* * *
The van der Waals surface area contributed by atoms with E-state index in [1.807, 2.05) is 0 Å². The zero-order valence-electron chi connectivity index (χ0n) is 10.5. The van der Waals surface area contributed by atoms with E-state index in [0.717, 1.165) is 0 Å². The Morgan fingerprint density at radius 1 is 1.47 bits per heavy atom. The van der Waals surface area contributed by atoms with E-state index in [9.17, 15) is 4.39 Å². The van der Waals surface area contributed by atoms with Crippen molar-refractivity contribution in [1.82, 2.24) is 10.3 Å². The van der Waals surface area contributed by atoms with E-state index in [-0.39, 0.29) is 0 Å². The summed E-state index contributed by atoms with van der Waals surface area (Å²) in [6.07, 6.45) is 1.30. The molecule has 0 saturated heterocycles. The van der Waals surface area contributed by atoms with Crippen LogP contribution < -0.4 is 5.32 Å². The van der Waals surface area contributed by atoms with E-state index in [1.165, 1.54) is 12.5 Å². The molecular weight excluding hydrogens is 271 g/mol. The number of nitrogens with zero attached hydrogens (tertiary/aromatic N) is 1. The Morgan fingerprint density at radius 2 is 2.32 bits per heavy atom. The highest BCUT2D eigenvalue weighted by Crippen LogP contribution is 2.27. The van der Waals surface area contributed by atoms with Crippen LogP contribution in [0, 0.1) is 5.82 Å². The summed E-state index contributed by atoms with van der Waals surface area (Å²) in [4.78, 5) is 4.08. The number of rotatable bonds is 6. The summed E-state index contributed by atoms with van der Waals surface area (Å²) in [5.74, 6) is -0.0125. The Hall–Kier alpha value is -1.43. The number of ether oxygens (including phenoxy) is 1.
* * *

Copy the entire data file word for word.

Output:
The van der Waals surface area contributed by atoms with E-state index in [1.807, 2.05) is 0 Å². The zero-order valence-electron chi connectivity index (χ0n) is 10.5. The van der Waals surface area contributed by atoms with E-state index in [0.717, 1.165) is 0 Å². The Morgan fingerprint density at radius 1 is 1.47 bits per heavy atom. The van der Waals surface area contributed by atoms with E-state index in [9.17, 15) is 4.39 Å². The van der Waals surface area contributed by atoms with Crippen molar-refractivity contribution in [1.82, 2.24) is 10.3 Å². The van der Waals surface area contributed by atoms with E-state index in [-0.39, 0.29) is 0 Å². The summed E-state index contributed by atoms with van der Waals surface area (Å²) in [6.07, 6.45) is 1.30. The molecule has 0 saturated heterocycles. The van der Waals surface area contributed by atoms with Crippen LogP contribution < -0.4 is 5.32 Å². The van der Waals surface area contributed by atoms with E-state index in [1.165, 1.54) is 12.5 Å². The molecular weight excluding hydrogens is 271 g/mol. The number of nitrogens with zero attached hydrogens (tertiary/aromatic N) is 1. The Morgan fingerprint density at radius 2 is 2.32 bits per heavy atom. The highest BCUT2D eigenvalue weighted by Crippen LogP contribution is 2.27. The van der Waals surface area contributed by atoms with Crippen LogP contribution in [0, 0.1) is 5.82 Å². The summed E-state index contributed by atoms with van der Waals surface area (Å²) in [4.78, 5) is 4.08. The number of rotatable bonds is 6. The summed E-state index contributed by atoms with van der Waals surface area (Å²) in [5.74, 6) is -0.0125. The Hall–Kier alpha value is -1.43. The number of ether oxygens (including phenoxy) is 1.